Flashcards in Coag Drugs Deck (29):
What does tPA do? What endogenous substance can inhibit it?
fibrinolysis via plasminogen --> plasmin
(plasmin will lyse the clot)
plasminogen activator inhibitor 1
What is the last step in the coag pathway?
fibrinogen --> fibrin
Clotting factors synth in liver?
II, V, VII, IX, X
What clotting factors need vitamin K?
II, VII, IX, X
Clotting factors targeted (most commonly) for pharm intervention?
bind antithrombin III, increasing its affinity for X
(*makes thrombin inactivation more favorable)
Pathophys of HIT?
PF4 binds heparin (pt on hep for 5-10d)
Antibodies against hep/PF4 form, which:
--activate platelets to form arterial clots
--causes more PF4 release from platelets (destroys endothelial cells)
MOA of warfarin (coumarin)
vitamin K antagonist; by binding to vit K sites, it blocks:
1. carboxylation of glutamic acid on II, VII, IX, X, C, S (*liver and some in circulation)
2. binding of vit K to epoxide reductase (this enzyme reduces the oxidized-VitK)
Why is warfarin onset delayed?
1. long warfarin half life
2. pre-existing factors are slowly cleared from blood
*note: C/S are cleared more quickly, so you can actually be more coag in the first couple days; this is why you heparinize patients, then give them oral warfarin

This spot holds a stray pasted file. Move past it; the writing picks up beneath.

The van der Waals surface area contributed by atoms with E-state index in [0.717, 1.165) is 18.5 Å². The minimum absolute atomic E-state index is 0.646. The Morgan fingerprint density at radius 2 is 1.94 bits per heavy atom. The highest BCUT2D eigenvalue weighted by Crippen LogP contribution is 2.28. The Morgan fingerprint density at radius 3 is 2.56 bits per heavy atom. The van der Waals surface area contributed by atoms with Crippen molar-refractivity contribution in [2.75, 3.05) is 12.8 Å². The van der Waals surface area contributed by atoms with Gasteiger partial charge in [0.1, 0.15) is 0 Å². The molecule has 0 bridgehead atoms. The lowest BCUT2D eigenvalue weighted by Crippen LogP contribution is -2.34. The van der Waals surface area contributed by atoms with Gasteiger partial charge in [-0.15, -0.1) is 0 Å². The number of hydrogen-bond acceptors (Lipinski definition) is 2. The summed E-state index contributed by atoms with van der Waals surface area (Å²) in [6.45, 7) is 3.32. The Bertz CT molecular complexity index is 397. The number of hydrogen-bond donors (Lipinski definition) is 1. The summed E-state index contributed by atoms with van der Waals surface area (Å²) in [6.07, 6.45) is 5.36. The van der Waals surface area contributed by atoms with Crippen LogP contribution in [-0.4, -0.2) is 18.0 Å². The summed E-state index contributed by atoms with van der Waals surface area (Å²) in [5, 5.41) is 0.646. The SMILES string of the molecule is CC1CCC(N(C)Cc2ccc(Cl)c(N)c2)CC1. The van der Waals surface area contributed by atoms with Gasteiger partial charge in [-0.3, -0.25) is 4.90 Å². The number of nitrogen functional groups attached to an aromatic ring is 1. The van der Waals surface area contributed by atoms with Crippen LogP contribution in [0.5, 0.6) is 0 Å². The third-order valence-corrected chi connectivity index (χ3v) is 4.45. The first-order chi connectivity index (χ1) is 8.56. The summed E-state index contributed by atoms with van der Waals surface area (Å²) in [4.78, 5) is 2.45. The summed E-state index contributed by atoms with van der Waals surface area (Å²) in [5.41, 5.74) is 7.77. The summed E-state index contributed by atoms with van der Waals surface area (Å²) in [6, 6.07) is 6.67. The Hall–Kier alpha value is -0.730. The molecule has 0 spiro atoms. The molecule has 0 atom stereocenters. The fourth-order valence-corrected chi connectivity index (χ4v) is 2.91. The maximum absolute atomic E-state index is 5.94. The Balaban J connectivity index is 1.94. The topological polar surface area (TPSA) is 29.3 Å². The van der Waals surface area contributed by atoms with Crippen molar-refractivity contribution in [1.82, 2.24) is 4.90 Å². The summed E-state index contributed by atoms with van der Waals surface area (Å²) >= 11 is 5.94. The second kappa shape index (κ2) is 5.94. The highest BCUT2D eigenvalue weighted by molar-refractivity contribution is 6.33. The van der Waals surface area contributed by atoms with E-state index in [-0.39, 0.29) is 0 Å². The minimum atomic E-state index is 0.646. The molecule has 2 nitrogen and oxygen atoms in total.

What is warfarin rx to treat?
DVT, PE, a-fib, rheumatic heart disease, mechanical/prosthetic heart valves
What are some of the downsides to warfarin and other vitK antagonists?
narrow therapeutic window
variability among patients
food/drug interactions (CYP2C9)
requires monitoring and dose-adjustment
*have to keep pts between INR of 2-3
How does low-mol-wt heparin differ from unfractioned heparin?
cannot stabilize thrombin (its smaller)
is more effective in binding Xa
*are there more??
What are some uses/benefits of LMW heparin?
DVT prophylaxis (hip/abd srx)
no clotting test needed
less binding to cellular proteins
Thrombin binding site exosite 1 functions in:
interacts w thrombomodulin, protein C platelet activation
Thrombin binding site exosite 2 functions in:
heparin binding site
Direct thrombin inhibitors don't require:
FYI: most of these drugs are cleared by the kidneys. just an unrelated side note.
What drugs can be used in patients with HIT?
Direct thrombin inhibitors
What are some uses/benefits of Direct thrombin inhibitors?
no coag monitoring
higher therapeutic index
no CYP effects
rapid onset of action
monitor hepatic enzymes
How do dabigatran and hirudin differ?
dab binds reversibly to the thrombin active site
Fibrin bound thrombin is resistant to:
(Why is this notable?)
inactivation by heparin-ATIII complex
(heparin binding site is no longer accessible)
even when bound, thrombin is enzymatically active and can be used to amplify the coag cascade
Direct thrombin inhibitors prevent the activation of what clotting factors by thrombin?
V, VIII. XI, XIII
What anti-coags can inhibit free and bound heparin?
direct thrombin inhibitors
direct factor Xa inhibitors
What are some benefits of direct factor Xa inhibitors?
no interaction with food/drugs
Why are direct factor Xa inhibitors so effective?
they can act on the intrinsic AND extrinsic pathways
act on a step in amplification (1X can activate 1,000 thrombin molecules)
Blocking what receptor prevents fibrinogen cross-linking by activated platelets?
What is the ADP receptor on platelets?
(Heparin/Warfarin) is used for acute therapy, whereas (Heparin/Warfarin) is used for chronic therapy.
What drugs require antithrombin III for function?